After the attendant figured out her mistake, we got to see Midori.  And all she wanted to do was play. She leaped onto the cat tree and tried to attack the toys, but through all of her excitement, we saw that she also loved people.  She wasn’t afraid of us and came up for a pet and a rub as she played.  We thought she’d fit right in.

Of course, the feather chasing was a bit of a worry.  :/

We went straight home and filed our application and then we waited.  And waited.  It felt like we were actually adopting a child.  I realize that adopting a real child is probably even more stressfull, but I could now relate at least a bit to how one feels when waiting for the decisive call.  We wondered if we had answered the questions to their standards.  I read horror stories about agencies that refused adoption for even the smallest thing and imagined Eddy as being the big red X on our application.

“When can I call to talk to you about Midori?”  Came the email question and then it was like I was waiting for a job interview.

After a long conversation with the very nice adoption agency lady, we decided to give it a try.  She knew that Midori was a good cat around other cats and dogs, knew that she’d love to be the queen cat of the house and promised us that if it didn’t work out, they would take her back.  So, on February 17, right after the snowfall from frozen hell, we picked up Midori and brought her home.  11018898_10205266163526173_8441720212712325398_n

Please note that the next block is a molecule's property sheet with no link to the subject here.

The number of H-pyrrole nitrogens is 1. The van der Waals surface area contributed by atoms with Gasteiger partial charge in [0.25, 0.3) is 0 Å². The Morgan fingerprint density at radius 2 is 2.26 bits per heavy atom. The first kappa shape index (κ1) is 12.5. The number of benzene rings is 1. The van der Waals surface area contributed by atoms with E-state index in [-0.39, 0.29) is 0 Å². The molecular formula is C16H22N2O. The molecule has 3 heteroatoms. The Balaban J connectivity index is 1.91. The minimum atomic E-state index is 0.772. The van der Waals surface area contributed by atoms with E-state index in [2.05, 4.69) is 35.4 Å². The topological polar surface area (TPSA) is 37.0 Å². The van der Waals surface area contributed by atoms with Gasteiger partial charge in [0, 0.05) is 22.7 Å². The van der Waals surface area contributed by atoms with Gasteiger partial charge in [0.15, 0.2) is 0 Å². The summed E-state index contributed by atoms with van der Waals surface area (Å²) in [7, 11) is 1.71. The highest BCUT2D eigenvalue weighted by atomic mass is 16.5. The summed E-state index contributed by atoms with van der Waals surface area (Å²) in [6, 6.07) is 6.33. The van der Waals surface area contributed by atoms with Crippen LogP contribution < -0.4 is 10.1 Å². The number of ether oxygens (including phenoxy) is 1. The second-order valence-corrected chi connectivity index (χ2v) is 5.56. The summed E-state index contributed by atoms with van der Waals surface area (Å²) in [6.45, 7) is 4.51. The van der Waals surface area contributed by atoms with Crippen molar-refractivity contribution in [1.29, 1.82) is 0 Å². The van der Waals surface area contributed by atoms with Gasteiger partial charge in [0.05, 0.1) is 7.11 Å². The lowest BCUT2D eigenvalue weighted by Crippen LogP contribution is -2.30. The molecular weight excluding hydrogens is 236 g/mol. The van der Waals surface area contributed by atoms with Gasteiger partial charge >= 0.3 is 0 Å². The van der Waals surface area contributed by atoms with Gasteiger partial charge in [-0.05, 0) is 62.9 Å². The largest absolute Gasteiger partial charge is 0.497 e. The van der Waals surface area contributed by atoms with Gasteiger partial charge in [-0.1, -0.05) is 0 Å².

We’ve only had her for about a week and a half and already it feels like she’s an inseparable part of our family.  We learned that she loves to nap on me at night and that I love her deep purr and her small soft paws.  We learned that she’s very adaptable and handled a visit to the cat groomers with no trouble (except for a few grumpy mews).  We learned that she loves to bat balls and play with shoestrings. We learned that Eddy, the parrot, didn’t register on her feline radar after she gave him a good look and decided the birds outside were more fun.